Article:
A look at the shareholders of Shine Justice Ltd (ASX:SHJ) can tell us which group is most powerful. Institutions often own shares in more established companies, while it's not unusual to see insiders own a fair bit of smaller companies. I quite like to see at least a little bit of insider ownership. As Charlie Munger said 'Show me the incentive and I will show you the outcome.
Shine Justice is not a large company by global standards. It has a market capitalization of AU$187m, which means it wouldn't have the attention of many institutional investors. Our analysis of the ownership of the company, below, shows that institutions are noticeable on the share registry. Let's delve deeper into each type of owner, to discover more about Shine Justice.
What Does The Institutional Ownership Tell Us About Shine Justice?
Many institutions measure their performance against an index that approximates the local market. So they usually pay more attention to companies that are included in major indices.
Shine Justice already has institutions on the share registry. Indeed, they own a respectable stake in the company. This can indicate that the company has a certain degree of credibility in the investment community. However, it is best to be wary of relying on the supposed validation that comes with institutional investors. They too, get it wrong sometimes. When multiple institutions own a stock, there's always a risk that they are in a 'crowded trade'. When such a trade goes wrong, multiple parties may compete to sell stock fast. This risk is higher in a company without a history of growth. You can see Shine Justice's historic earnings and revenue below, but keep in mind there's always more to the story.
Shine Justice is not owned by hedge funds. From our data, we infer that the largest shareholder is Stephen Rochester (who also holds the title of Top Key Executive) with 25% of shares outstanding. Its usually considered a good sign when insiders own a significant number of shares in the company, and in this case, we're glad to see a company insider play the role of a key stakeholder. For context, the second largest shareholder holds about 25% of the shares outstanding, followed by an ownership of 9.8% by the third-largest shareholder. Interestingly, the second-largest shareholder, Simon Morrison is also Chief Executive Officer, again, pointing towards strong insider ownership amongst the company's top shareholders.
After doing some more digging, we found that the top 2 shareholders collectively control more than half of the company's shares, implying that they have considerable power to influence the company's decisions.
Researching institutional ownership is a good way to gauge and filter a stock's expected performance. The same can be achieved by studying analyst sentiments. There is some analyst coverage of the stock, but it could still become more well known, with time.
Insider Ownership Of Shine Justice
While the precise definition of an insider can be subjective, almost everyone considers board members to be insiders. Management ultimately answers to the board. However, it is not uncommon for managers to be executive board members, especially if they are a founder or the CEO.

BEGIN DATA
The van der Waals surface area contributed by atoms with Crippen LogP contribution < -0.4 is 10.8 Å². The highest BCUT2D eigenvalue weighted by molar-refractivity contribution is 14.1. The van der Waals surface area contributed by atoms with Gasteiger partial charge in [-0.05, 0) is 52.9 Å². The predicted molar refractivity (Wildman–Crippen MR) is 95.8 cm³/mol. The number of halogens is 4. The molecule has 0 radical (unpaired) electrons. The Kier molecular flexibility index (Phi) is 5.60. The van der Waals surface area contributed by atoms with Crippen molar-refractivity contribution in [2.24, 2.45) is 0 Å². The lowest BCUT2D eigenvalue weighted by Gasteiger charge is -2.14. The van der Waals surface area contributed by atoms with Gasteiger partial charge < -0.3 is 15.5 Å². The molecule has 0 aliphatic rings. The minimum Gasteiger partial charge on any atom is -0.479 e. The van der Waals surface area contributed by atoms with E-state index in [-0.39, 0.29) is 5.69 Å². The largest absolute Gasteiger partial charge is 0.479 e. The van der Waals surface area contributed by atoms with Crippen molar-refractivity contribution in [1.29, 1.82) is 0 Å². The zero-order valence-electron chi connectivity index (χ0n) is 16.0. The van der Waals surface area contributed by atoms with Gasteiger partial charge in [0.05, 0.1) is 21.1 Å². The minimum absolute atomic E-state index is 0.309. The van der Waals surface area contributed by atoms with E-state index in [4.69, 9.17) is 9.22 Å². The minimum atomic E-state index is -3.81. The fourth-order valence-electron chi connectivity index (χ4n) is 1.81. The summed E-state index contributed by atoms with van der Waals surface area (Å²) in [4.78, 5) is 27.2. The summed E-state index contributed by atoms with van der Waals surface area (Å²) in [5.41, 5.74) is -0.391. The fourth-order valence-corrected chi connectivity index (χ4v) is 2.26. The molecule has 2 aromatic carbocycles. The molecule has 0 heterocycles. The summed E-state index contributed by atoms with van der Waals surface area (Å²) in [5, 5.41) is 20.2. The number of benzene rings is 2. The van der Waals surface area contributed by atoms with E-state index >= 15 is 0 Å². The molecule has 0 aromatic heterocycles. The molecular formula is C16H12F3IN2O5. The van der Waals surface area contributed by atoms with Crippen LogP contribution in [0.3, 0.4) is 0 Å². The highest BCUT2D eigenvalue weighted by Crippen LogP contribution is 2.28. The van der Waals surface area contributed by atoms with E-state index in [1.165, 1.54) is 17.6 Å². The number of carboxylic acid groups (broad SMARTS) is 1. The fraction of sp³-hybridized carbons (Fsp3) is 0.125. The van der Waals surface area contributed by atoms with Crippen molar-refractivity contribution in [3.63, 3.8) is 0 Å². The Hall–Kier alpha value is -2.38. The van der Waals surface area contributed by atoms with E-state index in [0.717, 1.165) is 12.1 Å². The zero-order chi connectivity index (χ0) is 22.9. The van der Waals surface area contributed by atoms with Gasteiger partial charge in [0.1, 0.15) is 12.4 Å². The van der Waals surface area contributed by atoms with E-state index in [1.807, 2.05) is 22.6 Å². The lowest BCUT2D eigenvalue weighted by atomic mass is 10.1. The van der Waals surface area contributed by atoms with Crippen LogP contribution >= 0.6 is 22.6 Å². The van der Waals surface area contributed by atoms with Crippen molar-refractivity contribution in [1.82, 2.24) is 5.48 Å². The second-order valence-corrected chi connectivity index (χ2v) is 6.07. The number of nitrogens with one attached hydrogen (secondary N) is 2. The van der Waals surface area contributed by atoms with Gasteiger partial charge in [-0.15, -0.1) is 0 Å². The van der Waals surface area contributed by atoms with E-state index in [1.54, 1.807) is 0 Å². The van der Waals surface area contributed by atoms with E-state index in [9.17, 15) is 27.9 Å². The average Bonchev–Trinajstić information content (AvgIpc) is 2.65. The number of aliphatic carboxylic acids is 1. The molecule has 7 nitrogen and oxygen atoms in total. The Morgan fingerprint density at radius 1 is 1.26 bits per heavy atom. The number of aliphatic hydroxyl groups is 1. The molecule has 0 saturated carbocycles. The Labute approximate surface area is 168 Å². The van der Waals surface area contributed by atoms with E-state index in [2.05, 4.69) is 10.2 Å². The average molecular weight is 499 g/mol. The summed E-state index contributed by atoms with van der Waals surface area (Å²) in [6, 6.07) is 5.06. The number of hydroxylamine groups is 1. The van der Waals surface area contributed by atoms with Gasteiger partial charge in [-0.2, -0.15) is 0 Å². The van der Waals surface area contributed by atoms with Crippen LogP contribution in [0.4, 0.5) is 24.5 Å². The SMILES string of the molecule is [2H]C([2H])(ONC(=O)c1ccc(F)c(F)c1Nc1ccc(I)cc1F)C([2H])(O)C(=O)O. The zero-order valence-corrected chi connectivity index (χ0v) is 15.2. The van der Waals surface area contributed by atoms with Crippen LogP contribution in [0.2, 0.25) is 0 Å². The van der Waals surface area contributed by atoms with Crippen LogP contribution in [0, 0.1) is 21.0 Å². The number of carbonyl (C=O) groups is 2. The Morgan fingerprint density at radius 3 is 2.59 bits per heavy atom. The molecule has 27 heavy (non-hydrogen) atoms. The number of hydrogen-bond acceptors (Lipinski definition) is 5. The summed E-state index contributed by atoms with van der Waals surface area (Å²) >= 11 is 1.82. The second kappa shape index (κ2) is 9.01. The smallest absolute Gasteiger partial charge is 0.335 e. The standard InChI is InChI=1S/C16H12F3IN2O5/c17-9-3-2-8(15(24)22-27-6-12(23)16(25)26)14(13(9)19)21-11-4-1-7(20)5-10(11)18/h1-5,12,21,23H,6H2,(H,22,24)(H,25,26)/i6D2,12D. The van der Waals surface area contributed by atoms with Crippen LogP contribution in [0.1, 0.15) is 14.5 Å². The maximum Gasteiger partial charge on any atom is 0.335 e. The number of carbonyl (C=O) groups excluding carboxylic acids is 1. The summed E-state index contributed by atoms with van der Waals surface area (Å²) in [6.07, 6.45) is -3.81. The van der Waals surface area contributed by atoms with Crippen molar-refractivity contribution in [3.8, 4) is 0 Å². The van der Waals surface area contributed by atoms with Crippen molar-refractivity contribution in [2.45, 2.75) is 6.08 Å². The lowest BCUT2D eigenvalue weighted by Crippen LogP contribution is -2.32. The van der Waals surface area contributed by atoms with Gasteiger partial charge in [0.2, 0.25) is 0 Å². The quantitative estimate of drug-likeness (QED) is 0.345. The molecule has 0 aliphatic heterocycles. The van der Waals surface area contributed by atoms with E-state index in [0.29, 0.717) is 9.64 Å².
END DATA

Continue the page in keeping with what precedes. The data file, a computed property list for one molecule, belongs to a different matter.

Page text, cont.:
Most consider insider ownership a positive because it can indicate the board is well aligned with other shareholders. However, on some occasions too much power is concentrated within this group.
Our information suggests that insiders own more than half of Shine Justice Ltd. This gives them effective control of the company. So they have a AU$100m stake in this AU$187m business. It is good to see this level of investment. You can check here to see if those insiders have been buying recently.
General Public Ownership
With a 28% ownership, the general public, mostly comprising of individual investors, have some degree of sway over Shine Justice. This size of ownership, while considerable, may not be enough to change company policy if the decision is not in sync with other large shareholders.
Private Company Ownership
Our data indicates that Private Companies hold 3.7%, of the company's shares. It's hard to draw any conclusions from this fact alone, so its worth looking into who owns those private companies. Sometimes insiders or other related parties have an interest in shares in a public company through a separate private company.
While it is well worth considering the different groups that own a company, there are other factors that are even more important. For example, we've discovered 2 warning signs for Shine Justice that you should be aware of before investing here.
If you would prefer discover what analysts are predicting in terms of future growth, do not miss this free report on analyst forecasts.
NB: Figures in this article are calculated using data from the last twelve months, which refer to the 12-month period ending on the last date of the month the financial statement is dated. This may not be consistent with full year annual report figures.
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This article by Simply Wall St is general in nature. We provide commentary based on historical data and analyst forecasts only using an unbiased methodology and our articles are not intended to be financial advice. It does not constitute a recommendation to buy or sell any stock, and does not take account of your objectives, or your financial situation. We aim to bring you long-term focused analysis driven by fundamental data. Note that our analysis may not factor in the latest price-sensitive company announcements or qualitative material. Simply Wall St has no position in any stocks mentioned.